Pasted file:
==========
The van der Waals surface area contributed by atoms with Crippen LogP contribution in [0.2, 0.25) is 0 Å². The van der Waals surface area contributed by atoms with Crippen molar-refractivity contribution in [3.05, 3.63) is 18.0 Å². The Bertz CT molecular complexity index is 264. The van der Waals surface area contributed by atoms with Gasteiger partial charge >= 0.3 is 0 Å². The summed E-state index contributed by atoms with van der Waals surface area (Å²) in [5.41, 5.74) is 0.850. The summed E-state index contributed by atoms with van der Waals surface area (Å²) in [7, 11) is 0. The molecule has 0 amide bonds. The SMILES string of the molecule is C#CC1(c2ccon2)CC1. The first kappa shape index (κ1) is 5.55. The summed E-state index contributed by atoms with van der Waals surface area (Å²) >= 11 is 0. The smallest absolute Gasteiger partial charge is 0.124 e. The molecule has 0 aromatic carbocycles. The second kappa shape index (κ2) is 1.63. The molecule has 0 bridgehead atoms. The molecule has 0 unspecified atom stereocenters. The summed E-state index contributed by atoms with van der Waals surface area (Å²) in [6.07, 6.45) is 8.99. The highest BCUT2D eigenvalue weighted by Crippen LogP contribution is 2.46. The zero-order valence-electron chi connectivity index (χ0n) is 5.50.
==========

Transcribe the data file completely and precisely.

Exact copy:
The van der Waals surface area contributed by atoms with Crippen LogP contribution in [0.2, 0.25) is 0 Å². The van der Waals surface area contributed by atoms with Crippen molar-refractivity contribution in [3.05, 3.63) is 18.0 Å². The Bertz CT molecular complexity index is 264. The van der Waals surface area contributed by atoms with Gasteiger partial charge >= 0.3 is 0 Å². The summed E-state index contributed by atoms with van der Waals surface area (Å²) in [5.41, 5.74) is 0.850. The summed E-state index contributed by atoms with van der Waals surface area (Å²) in [7, 11) is 0. The molecule has 0 amide bonds. The SMILES string of the molecule is C#CC1(c2ccon2)CC1. The first kappa shape index (κ1) is 5.55. The summed E-state index contributed by atoms with van der Waals surface area (Å²) >= 11 is 0. The smallest absolute Gasteiger partial charge is 0.124 e. The molecule has 0 aromatic carbocycles. The second kappa shape index (κ2) is 1.63. The molecule has 0 bridgehead atoms. The molecule has 0 unspecified atom stereocenters. The summed E-state index contributed by atoms with van der Waals surface area (Å²) in [6.07, 6.45) is 8.99. The highest BCUT2D eigenvalue weighted by Crippen LogP contribution is 2.46. The zero-order valence-electron chi connectivity index (χ0n) is 5.50.